Davidson has put together a strong core of young talent that has plenty of promise. But the results have not yet reflected that potential, as St. Louis has reached the postseason just once since the lockout and was swept by Vancouver in the first round in that lone appearance in 2009.
The Blues took a step back last year as they finished five points out of the final playoff spot despite a record that was eight games over .500. Will this be the year the Blues finally take a dramatic step forward and start fulfilling the promise their talented young roster possesses?
2009-10 Record: 40-32-10, 90 points (fourth Central Division; ninth Western Conference; did not qualify for the playoffs)
Bruins record vs. Blues: Boston leads the all-time series 60-39-18-6, and won the lone meeting last year as Patrice Bergeron assisted on all four goals in a 4-2 victory at St. Louis on Nov. 23.
When to watch: The Bruins will host the Blues on Saturday, Nov. 6. Boston does not play at St. Louis this season.
Familiar faces: Center Brad Boyes was one of the most popular Bruins in recent years, both among fans and teammates. The affable young forward posted a career-high 43 goals in 2007-08 in his first full season in St. Louis after being dealt for Dennis Wideman, but his goals have slipped to 33 and 14 the last two years. The Bruins sent another young center to St. Louis for a defenseman this offseason, dealing Vladimir Sobotka for prospect David Warsofsky. Dave Scatchard, briefly a Bruin in 2005-06, will try to earn a spot with the Blues this year after returning to the NHL with Nashville last season. New coach Davis Payne played all 22 of his games in the NHL with the Bruins, spending most of his four seasons with the organization in Providence. Another one-time Providence mainstay, Bill Armstrong, is now the Blues director of amateur scouting. Armstrong played parts of five seasons with the Baby B’s, and also served as an assistant coach and head coach in Providence.
Key additions: G Jaroslav Halak (trade with Montreal); F Vladimir Sobotka (trade with Boston); F T.J. Hensick (trade with Colorado); F Dave Scatchard (free agent); D Nathan Oystrick (free agent); D Dean Arsene (free agent)
Key losses: F Keith Tkachuk (retired); D Darryl Sydor (retired); F D.J. King (traded to Washington); F Paul Kariya (free agent); G Chris Mason (signed with Atlanta); D Mike Weaver (signed with Florida); F Lars Eller (traded to Montreal); F Julian Talbot (traded to Colorado); D Nate Guenin (signed with Columbus)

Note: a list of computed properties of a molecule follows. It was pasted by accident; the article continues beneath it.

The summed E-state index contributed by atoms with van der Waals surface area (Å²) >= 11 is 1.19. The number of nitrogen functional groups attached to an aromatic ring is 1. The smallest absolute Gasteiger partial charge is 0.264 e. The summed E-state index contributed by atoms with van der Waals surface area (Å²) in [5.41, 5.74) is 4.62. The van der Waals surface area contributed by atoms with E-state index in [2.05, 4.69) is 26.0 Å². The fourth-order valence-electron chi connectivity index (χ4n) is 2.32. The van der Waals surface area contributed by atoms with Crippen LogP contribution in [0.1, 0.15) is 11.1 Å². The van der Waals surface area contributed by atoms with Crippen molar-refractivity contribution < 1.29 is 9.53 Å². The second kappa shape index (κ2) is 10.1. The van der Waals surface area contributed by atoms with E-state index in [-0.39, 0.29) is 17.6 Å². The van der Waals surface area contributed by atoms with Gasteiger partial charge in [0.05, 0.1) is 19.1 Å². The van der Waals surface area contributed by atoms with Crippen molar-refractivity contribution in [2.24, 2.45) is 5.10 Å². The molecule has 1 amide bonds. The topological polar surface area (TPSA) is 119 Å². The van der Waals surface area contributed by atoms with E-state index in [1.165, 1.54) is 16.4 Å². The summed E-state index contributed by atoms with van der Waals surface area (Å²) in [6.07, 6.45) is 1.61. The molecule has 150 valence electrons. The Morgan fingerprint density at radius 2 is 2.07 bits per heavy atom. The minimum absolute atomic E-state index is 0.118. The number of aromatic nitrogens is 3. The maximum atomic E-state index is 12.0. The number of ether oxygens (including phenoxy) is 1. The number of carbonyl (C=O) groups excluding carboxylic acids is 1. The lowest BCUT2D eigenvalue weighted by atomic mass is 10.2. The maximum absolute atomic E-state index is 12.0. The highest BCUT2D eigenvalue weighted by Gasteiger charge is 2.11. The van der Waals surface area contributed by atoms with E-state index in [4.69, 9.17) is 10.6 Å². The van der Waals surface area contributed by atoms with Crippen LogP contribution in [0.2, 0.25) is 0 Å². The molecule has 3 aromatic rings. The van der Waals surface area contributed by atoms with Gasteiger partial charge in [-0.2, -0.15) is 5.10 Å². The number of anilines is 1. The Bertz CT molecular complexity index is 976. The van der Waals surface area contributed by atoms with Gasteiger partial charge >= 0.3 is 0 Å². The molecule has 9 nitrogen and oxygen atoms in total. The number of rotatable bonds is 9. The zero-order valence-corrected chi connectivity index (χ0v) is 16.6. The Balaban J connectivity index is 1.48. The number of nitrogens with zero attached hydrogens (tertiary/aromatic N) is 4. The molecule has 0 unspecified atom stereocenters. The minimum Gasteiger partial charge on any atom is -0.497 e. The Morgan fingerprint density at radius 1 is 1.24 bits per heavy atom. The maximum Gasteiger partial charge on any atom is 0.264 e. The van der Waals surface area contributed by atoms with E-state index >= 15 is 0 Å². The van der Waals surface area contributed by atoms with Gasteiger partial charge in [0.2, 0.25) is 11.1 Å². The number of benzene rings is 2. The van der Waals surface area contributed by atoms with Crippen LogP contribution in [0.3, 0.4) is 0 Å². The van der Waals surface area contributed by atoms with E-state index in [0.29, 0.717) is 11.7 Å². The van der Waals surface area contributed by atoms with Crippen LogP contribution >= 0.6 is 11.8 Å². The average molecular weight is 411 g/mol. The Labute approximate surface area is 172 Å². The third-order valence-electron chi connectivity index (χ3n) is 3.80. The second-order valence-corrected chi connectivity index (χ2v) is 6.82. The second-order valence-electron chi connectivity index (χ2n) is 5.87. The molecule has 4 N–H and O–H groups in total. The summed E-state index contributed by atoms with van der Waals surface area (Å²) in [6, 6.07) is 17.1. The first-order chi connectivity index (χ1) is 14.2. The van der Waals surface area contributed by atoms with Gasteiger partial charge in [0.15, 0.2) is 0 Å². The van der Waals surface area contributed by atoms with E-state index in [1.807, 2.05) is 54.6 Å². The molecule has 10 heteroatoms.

Burning question: Will Halak be the answer in goal?
The Blues’ major move this offseason was acquiring goalie Jaroslav Halak from Montreal, then allowing incumbent starter Chris Mason to leave via free agency. Halak was outstanding in the playoffs, almost singlehandedly lifting the Habs to a huge first-round upset of top-seeded Washington, then leading them past defending champion Pittsburgh in the second round. He had a 2.55 GAA and a .923 save percentage in the playoffs, averaging 45 saves in the four wins over the Caps and 36 in the four wins against the Penguins. He took over the starting job from Carey Price in the regular season as he went 26-13-5 with a 2.40 GAA (9th in NHL) and a .924 save percentage (tied for 4th). But Montreal opted to stick with Price this year anyway, trading Halak to the Blues. St. Louis already had solid goaltending with Mason (30-23-8, 2.53, .913 last year), and Mason also boasts more experience with 253 career games. The Blues chose Halak’s youth (at 25 he’s nine years younger than Mason) and potential, and rewarded him with a four-year, $15 million deal (Mason settled for two years, $3.7 million from Atlanta). Now Halak, who had played just 56 games with a 2.80 GAA prior to last year’s breakthrough, just has to prove last season’s success wasn’t a fluke.
2010-11 outlook: The Blues didn’t go after any big-ticket free agents this summer, opting instead to rely on their developing core of youngsters. That includes the likes of forwards T.J. Oshie (18-30-48), David Backes (17-31-48), Alex Steen (24-23-47), David Perron (20-27-47) and Patrik Berglund (13-13-26) up front and Erik Johnson (10-29-39) on the blue line. All of those players are 26 or younger, while 32-year-old Andy McDonald (24-33-57) and Boyes, 28, provide some veteran leadership. That will be key with Keith Tkachuk and Darryl Sydor retiring and Paul Kariya not expected back. Eric Brewer and Barret Jackman will also add some experience to the defense, where 20-year-old Alex Pietrangelo, the fourth overall pick of the 2008 draft, should be ready to make an impact in his first full season in the NHL.
Did you know? While the Bruins hold a commanding edge over the Blues in regular-season meetings, they have been even more dominant in their rare playoff encounters. Boston and St. Louis have met just twice in the postseason, and the Bruins are a perfect 8-0 against the Blues. The first clash came in the 1970 Stanley Cup finals, when Bobby Orr completed the sweep with his famous flying goal in overtime of Game 4. The Bruins swept the Blues again two years later in the semifinals en route to their most recent Cup win in 1972. That overtime game was about the only competitive contest between the clubs, as the Bruins outscored St. Louis 20-7 in 1970 and 28-8 in 1972.
Next: We’ll begin our look at the Eastern Conference by checking in on Craig Ramsay’s Atlanta Thrashers on Tuesday.
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